Main cast: Bel Powley (Minnie Goetze), Kristen Wiig (Charlotte Worthington), Alexander Skarsgård (Monroe Rutherford), and Christopher Meloni (Pascal MacCorkill)
Director: Marielle Heller
Minnie, at fifteen, is only starting to discover herself. On the emo side, like all teens tend to be, she lives her mother Charlotte, a librarian who defies stereotyping by generally being a negligent, boozy mother who often acts like she’s a single lady. Charlotte has a boyfriend, Monroe, who is earnest but a bit of a loser when it comes to doing anything halfway decent for himself.
The story begins when Minnie decides that she wants to lose her virginity. She worries that she is not attractive for anyone, and yet she craves affection from another person. Perhaps this is something she subconsciously picked from watching the way her mother behaves around men – Charlotte does tend to be a bit emotionally needy – and when the opportunities arises, she awkwardly tries to hit on Monroe. The next thing she knows, Monroe and she are having an affair.
Meanwhile, Minnie also tries to explore sexual boundaries with other kids more of her age (Monroe is in his thirties), and records all her thoughts into an audio diary. She also explores her creative side, drawing comics that parallel her experiences and emotions. Will anything good come out for her antics?
The Diary of a Teenage Girl is a movie that should be watched without judgment, or else you may never get over the whole Monroe-Minnie thing. The characters here are not easily pigeonholed into good or bad people, and, like a typical teenager’s life and thoughts, things can get messy here, not necessarily in a bad way. You shouldn’t expect morality tales or any deep messages either – at the end of the day, we learn that teenagers are selfish, self-absorbed, and confused. Not exactly groundbreaking, that, except perhaps to folks who have forgotten what it was like to be a teenager, heh.
This is a very compelling watch, though. Bel Powley is beautiful and charismatic in a manner that defies the typical conventions of beauty, and she holds her own very well in her role of the protagonist in his movie. In many ways, the adult characters are superficial, stereotypical even, but that’s okay, this is supposed to be a movie through Minnie’s jaundiced view point, so it can be said that we can’t expect a teen to see the world in such deep, profound manner. Indeed, Minnie here is such a typical teen – she practices her sexual wiles, gets confused by the responses she gets as well as the emotions she feels as a result, and then realizes that she’s not quite prepared to deal with what happens when Monroe begins taking their affair to a deeper, more emotional level than she’s comfortable with. The poor girl actually panics when he starts talking about how they can start dating openly when she turns 18, blah blah blah.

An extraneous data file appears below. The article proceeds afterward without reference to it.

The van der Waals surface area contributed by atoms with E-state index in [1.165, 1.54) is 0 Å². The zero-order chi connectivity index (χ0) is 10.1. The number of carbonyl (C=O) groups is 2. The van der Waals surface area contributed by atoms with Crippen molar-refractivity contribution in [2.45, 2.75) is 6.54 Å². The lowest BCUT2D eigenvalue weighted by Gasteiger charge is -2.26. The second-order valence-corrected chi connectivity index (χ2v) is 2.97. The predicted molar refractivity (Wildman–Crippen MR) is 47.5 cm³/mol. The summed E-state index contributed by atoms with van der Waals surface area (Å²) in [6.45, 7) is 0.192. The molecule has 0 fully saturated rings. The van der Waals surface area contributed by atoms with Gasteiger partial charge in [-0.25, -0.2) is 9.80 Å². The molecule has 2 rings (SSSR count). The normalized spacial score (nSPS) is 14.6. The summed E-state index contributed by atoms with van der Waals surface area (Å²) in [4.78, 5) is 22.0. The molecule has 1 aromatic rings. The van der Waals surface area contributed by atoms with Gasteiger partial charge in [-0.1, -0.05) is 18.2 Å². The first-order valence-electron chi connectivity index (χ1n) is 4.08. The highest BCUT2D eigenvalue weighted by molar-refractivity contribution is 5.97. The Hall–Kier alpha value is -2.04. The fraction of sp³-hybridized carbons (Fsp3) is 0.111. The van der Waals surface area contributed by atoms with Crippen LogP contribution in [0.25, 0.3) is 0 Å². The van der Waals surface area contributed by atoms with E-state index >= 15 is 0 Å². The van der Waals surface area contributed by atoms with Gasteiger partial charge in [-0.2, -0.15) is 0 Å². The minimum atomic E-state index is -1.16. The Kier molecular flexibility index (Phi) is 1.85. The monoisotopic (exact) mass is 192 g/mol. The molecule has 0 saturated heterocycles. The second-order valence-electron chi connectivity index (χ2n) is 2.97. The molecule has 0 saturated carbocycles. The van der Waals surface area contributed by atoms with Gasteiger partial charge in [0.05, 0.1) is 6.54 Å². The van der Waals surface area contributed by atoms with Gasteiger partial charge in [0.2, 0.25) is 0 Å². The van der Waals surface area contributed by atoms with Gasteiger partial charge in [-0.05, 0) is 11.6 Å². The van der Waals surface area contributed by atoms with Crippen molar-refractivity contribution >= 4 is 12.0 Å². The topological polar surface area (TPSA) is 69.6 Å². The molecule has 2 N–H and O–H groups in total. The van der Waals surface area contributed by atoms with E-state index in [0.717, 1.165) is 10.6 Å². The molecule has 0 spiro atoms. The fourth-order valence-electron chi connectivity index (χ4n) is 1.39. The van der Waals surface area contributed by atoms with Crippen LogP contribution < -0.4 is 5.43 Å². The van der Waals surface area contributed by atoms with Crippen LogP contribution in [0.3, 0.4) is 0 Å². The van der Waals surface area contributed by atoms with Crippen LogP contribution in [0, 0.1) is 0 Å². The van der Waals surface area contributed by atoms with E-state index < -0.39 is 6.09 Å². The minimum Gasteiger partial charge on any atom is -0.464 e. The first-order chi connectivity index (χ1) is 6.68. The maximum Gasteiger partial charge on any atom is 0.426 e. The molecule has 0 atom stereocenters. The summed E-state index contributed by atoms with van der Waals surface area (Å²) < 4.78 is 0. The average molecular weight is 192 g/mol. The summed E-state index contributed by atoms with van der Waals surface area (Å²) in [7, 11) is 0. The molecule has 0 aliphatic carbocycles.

There is humor here, but it’s woven gracefully into the narrative along with angst and pathos in a manner that never feels heavy-handed. There are some nudity and sex, but nothing too explicit – in fact, the nudity is rather clinical, come to think of it. Alas, while Bel Powley bares everything, Alexander Skarsgård only does obscured nudity or wears white briefs, so the double standards when it comes to nudity still apply.
If I have a complaint, it’s that the movie is a bit more forgettable than it should be. Marielle Heller, who also wrote the script loosely based on Phoebe Gloeckner’s semi-illustrated book of the same name, doesn’t dwell too much into the psychology behind the characters’ motivations. Normally, this is fine, as it allows the viewers to form their own interpretation of the characters’ motivations and behavior. But here, things can end up a bit too superficial, especially as the take-home message – kids can be self-absorbed and they can use people, selfishly, for their own gratification – is something that should not come as a revelation to anyone who has ever been a teenager. The fact that the script scrubs off the more sordid elements in the book only adds to the antiseptic feel of the movie. The Diary of a Teenage Girl is a pretty absorbing movie, but ultimately it’s a bit too safe and tame for its own good.
Loves boys that sparkle, unicorns, money, Lego, chocolates, tasty buffets, video game music, and fantastical stories.